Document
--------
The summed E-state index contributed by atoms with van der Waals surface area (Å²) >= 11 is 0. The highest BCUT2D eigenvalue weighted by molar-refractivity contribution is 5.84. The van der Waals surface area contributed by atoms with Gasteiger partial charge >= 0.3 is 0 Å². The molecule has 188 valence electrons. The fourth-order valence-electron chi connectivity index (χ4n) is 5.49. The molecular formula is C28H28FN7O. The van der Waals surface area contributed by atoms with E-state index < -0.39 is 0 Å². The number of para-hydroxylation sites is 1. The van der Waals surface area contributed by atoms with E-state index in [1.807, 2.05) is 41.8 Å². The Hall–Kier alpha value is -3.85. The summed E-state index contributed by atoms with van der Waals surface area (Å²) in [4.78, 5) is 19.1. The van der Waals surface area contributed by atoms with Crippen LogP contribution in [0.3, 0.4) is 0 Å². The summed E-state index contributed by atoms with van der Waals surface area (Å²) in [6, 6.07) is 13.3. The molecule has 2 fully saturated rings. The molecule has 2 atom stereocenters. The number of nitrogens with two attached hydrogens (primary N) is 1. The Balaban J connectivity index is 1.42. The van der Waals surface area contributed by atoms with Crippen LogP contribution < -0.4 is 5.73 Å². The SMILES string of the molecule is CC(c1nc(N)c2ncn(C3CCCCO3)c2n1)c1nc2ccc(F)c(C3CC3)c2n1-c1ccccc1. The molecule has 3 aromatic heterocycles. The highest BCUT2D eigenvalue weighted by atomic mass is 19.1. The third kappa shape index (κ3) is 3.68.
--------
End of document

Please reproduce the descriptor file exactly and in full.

The summed E-state index contributed by atoms with van der Waals surface area (Å²) >= 11 is 0. The highest BCUT2D eigenvalue weighted by molar-refractivity contribution is 5.84. The van der Waals surface area contributed by atoms with Gasteiger partial charge >= 0.3 is 0 Å². The molecule has 188 valence electrons. The fourth-order valence-electron chi connectivity index (χ4n) is 5.49. The molecular formula is C28H28FN7O. The van der Waals surface area contributed by atoms with E-state index < -0.39 is 0 Å². The number of para-hydroxylation sites is 1. The van der Waals surface area contributed by atoms with E-state index in [1.807, 2.05) is 41.8 Å². The Hall–Kier alpha value is -3.85. The summed E-state index contributed by atoms with van der Waals surface area (Å²) in [4.78, 5) is 19.1. The van der Waals surface area contributed by atoms with Crippen LogP contribution in [0.3, 0.4) is 0 Å². The summed E-state index contributed by atoms with van der Waals surface area (Å²) in [6, 6.07) is 13.3. The molecule has 2 fully saturated rings. The molecule has 2 atom stereocenters. The number of nitrogens with two attached hydrogens (primary N) is 1. The Balaban J connectivity index is 1.42. The van der Waals surface area contributed by atoms with Crippen LogP contribution < -0.4 is 5.73 Å². The SMILES string of the molecule is CC(c1nc(N)c2ncn(C3CCCCO3)c2n1)c1nc2ccc(F)c(C3CC3)c2n1-c1ccccc1. The molecule has 3 aromatic heterocycles. The highest BCUT2D eigenvalue weighted by atomic mass is 19.1. The third kappa shape index (κ3) is 3.68.